Black farmers encouraged by funding provision in House version of Farm Billcomment (0)
August 30, 2007
By Manda Gibson
Alphonso Hooks and his one full-time employee grow leafy vegetables, watermelon, cantaloupe and corn in rural Macon County. They cut hay and raise around 40 heads of cattle, along with some goats and chickens.
Hooks, who’s 59 years old, has been farming virtually all of his life and says he regularly has faced discrimination as a black farmer.
He was denied an FHA loan to build a house on his farm in 1974 because his home’s design was modern, not the traditional four-corner house. At the same time, white farmers were having no trouble getting loans for their own modern homes.
And repeatedly, when Hooks and other black farmers applied for farming loans, they were denied or given less than what they requested.
Don Williams, director of racial/ethnic church relations for Bread for the World, said the Farm Bill has the potential to significantly improve the lives of black farmers in the United States, including black farmers in Alabama.
“That’s important, especially for those of us who are Christians, to be able to influence the government in a way that will be more just to all the people,” he said.
The Farm Bill — a law that is renewed every five years by Congress — provides programs and funding surrounding agricultural issues. The 2007 Farm Bill has passed in the U.S. House of Representatives and is awaiting debate in the Senate.
The House version of the Farm Bill contains two components of special interest to black farmers. One focuses on the Pigford v. Johanns (also called Pigford v. Glickman) class action lawsuit that was settled in 1999. This component exists because of the efforts of Alabama Congressman Artur Davis. The other involves commodity payments to farmers.
Pigford v. Johanns claimed that the United States Department of Agriculture (USDA) had discriminated against black farmers. The USDA settled the lawsuit, but many black farmers missed the 1999 deadline to file a claim, often because they didn’t hear about the suit in time. Others met the deadline, but believe their claims were unjustly rejected.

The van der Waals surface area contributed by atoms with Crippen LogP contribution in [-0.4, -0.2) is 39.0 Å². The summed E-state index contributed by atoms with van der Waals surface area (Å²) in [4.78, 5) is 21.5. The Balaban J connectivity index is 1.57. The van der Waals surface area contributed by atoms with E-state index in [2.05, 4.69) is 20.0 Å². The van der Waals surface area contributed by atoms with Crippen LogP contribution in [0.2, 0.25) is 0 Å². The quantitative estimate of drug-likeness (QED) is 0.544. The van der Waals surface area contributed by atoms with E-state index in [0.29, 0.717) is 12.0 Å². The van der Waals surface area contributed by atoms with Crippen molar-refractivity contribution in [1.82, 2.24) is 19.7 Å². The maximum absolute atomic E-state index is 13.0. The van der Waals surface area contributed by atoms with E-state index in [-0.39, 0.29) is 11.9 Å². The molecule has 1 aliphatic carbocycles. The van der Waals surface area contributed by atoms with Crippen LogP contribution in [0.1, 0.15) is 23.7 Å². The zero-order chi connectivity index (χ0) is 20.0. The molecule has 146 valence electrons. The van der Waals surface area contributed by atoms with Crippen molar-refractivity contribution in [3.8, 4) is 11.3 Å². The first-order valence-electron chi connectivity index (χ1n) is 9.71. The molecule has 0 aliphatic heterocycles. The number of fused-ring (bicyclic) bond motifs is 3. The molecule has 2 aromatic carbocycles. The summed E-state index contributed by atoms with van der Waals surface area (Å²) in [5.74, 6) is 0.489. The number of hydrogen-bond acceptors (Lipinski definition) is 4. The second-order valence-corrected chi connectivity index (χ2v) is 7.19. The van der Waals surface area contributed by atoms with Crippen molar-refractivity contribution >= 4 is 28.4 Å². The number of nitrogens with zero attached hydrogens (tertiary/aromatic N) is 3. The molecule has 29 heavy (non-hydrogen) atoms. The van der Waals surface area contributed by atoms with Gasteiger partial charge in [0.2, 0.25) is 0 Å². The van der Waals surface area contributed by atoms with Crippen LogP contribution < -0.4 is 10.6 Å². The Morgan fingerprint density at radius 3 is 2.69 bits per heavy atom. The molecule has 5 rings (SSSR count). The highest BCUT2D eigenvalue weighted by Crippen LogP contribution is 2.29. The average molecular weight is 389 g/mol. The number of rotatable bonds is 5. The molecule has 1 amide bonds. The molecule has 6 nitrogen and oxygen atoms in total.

The Farm Bill that passed the House will allow many black farmers another opportunity to file a Pigford claim.
Hooks is one of those farmers who plans to file. Though he also filed a Pigford claim before the 1999 deadline, it was denied on what he believes were unjust grounds.
Hooks originally planned to apply for $50,000 — the cap for most claims filed in the Pigford lawsuit. Now he likely will ask for more to help make up for all the years that he didn’t have that money to invest in his farm.
“My desire, if I get the money, is to put this farm back where it should have been 25, 30 years ago — where it’s totally self-sufficient; where it will operate in a manner where it will take care of me and my family and I won’t have to seek outside help to keep going,” he said.
Hooks also is watching the Farm Bill closely to see what will happen with commodity payments, payments the government offers farmers to grow certain crops.
For example, the government might pay a large-scale farmer a certain amount to grow soybeans, explained Williams. What happens, though, is that the farmer — strengthened by government funds — produces a large soybean crop. Then the abundance of soybeans causes soybean prices to fall, affecting other farmers, especially small-scale farmers who don’t receive such large government payments.
According to the Environmental Working Group, the gap between what the average black farmer receives in commodity payments and what farmers of other races receive widened from $2,225 in 1995 to nearly $10,000 in 2005. With such a wide gap, many black farmers just aren’t able to compete, said John Boyd, founder and president of the National Black Farmers Association.
A Christian ‘responsibility’
The House version of the Farm Bill has done nothing to narrow that gap, Hooks said. He’s hoping that the Senate version will allot more funds for commodity payments to smaller farmers.
If Hooks were to receive larger commodity payments, he would use them to help improve irrigation at his farm — something that has been especially critical during the last couple years of drought.
Boyd said Americans have a responsibility to support farmers, and particularly black farmers. “Black farmers [are] a group of people that helped build American agriculture as slaves and share croppers and are certainly being overlooked today in American agriculture,” he said.
Williams said Christians have a particular responsibility to get involved in doing the right thing for black farmers.
“You can’t legislate love, but you can legislate how people can be treated fairly around a particular issue,” he said.